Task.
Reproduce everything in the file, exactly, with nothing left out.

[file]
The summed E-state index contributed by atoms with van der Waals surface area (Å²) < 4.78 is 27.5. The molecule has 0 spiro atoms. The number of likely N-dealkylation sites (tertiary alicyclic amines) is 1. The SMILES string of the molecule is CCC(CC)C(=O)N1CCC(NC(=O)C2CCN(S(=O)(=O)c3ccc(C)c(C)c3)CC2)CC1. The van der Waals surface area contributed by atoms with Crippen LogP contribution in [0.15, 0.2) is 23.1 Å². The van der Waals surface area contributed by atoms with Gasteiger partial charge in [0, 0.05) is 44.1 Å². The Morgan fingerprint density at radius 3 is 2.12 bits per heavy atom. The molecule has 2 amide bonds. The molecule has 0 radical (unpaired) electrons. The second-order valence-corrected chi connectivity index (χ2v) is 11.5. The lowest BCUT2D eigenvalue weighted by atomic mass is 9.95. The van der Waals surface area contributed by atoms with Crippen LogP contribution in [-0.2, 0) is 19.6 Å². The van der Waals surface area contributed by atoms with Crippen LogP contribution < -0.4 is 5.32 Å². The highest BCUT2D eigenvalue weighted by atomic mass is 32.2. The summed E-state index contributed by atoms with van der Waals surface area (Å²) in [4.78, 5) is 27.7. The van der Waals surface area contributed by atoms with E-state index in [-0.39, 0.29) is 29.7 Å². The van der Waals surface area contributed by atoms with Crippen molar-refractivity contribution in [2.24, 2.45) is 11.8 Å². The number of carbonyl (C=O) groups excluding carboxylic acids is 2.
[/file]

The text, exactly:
The summed E-state index contributed by atoms with van der Waals surface area (Å²) < 4.78 is 27.5. The molecule has 0 spiro atoms. The number of likely N-dealkylation sites (tertiary alicyclic amines) is 1. The SMILES string of the molecule is CCC(CC)C(=O)N1CCC(NC(=O)C2CCN(S(=O)(=O)c3ccc(C)c(C)c3)CC2)CC1. The van der Waals surface area contributed by atoms with Crippen LogP contribution in [0.15, 0.2) is 23.1 Å². The van der Waals surface area contributed by atoms with Gasteiger partial charge in [0, 0.05) is 44.1 Å². The Morgan fingerprint density at radius 3 is 2.12 bits per heavy atom. The molecule has 2 amide bonds. The molecule has 0 radical (unpaired) electrons. The second-order valence-corrected chi connectivity index (χ2v) is 11.5. The lowest BCUT2D eigenvalue weighted by atomic mass is 9.95. The van der Waals surface area contributed by atoms with Crippen LogP contribution in [-0.2, 0) is 19.6 Å². The van der Waals surface area contributed by atoms with Crippen LogP contribution < -0.4 is 5.32 Å². The highest BCUT2D eigenvalue weighted by atomic mass is 32.2. The summed E-state index contributed by atoms with van der Waals surface area (Å²) in [4.78, 5) is 27.7. The van der Waals surface area contributed by atoms with E-state index in [-0.39, 0.29) is 29.7 Å². The van der Waals surface area contributed by atoms with Crippen molar-refractivity contribution in [2.24, 2.45) is 11.8 Å². The number of carbonyl (C=O) groups excluding carboxylic acids is 2.